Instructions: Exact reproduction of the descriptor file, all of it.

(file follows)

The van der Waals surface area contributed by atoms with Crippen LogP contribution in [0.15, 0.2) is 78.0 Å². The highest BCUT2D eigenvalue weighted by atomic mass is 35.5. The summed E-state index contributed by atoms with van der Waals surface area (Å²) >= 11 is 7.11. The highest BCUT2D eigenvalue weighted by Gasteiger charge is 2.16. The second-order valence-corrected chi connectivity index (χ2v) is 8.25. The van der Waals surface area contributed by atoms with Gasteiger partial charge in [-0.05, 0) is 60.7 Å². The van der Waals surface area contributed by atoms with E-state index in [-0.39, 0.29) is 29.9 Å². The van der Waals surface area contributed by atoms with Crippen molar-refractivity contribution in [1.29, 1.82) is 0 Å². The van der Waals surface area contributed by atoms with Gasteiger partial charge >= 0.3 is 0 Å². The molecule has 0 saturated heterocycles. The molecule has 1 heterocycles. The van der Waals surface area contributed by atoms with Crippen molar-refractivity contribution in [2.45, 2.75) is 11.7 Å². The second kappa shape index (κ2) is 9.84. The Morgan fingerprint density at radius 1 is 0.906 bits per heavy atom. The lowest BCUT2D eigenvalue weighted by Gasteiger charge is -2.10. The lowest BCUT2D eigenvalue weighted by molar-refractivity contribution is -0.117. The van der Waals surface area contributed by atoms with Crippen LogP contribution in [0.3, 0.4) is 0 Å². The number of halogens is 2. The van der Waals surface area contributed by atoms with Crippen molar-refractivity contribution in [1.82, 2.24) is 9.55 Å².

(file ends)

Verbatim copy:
The van der Waals surface area contributed by atoms with Crippen LogP contribution in [0.15, 0.2) is 78.0 Å². The highest BCUT2D eigenvalue weighted by atomic mass is 35.5. The summed E-state index contributed by atoms with van der Waals surface area (Å²) >= 11 is 7.11. The highest BCUT2D eigenvalue weighted by Gasteiger charge is 2.16. The second-order valence-corrected chi connectivity index (χ2v) is 8.25. The van der Waals surface area contributed by atoms with Gasteiger partial charge in [-0.05, 0) is 60.7 Å². The van der Waals surface area contributed by atoms with E-state index in [-0.39, 0.29) is 29.9 Å². The van der Waals surface area contributed by atoms with Crippen molar-refractivity contribution in [1.29, 1.82) is 0 Å². The van der Waals surface area contributed by atoms with Gasteiger partial charge >= 0.3 is 0 Å². The molecule has 0 saturated heterocycles. The molecule has 1 heterocycles. The van der Waals surface area contributed by atoms with Crippen molar-refractivity contribution in [2.45, 2.75) is 11.7 Å². The second kappa shape index (κ2) is 9.84. The Morgan fingerprint density at radius 1 is 0.906 bits per heavy atom. The lowest BCUT2D eigenvalue weighted by Gasteiger charge is -2.10. The lowest BCUT2D eigenvalue weighted by molar-refractivity contribution is -0.117. The van der Waals surface area contributed by atoms with Crippen LogP contribution in [0.3, 0.4) is 0 Å². The number of halogens is 2. The van der Waals surface area contributed by atoms with Crippen molar-refractivity contribution in [1.82, 2.24) is 9.55 Å².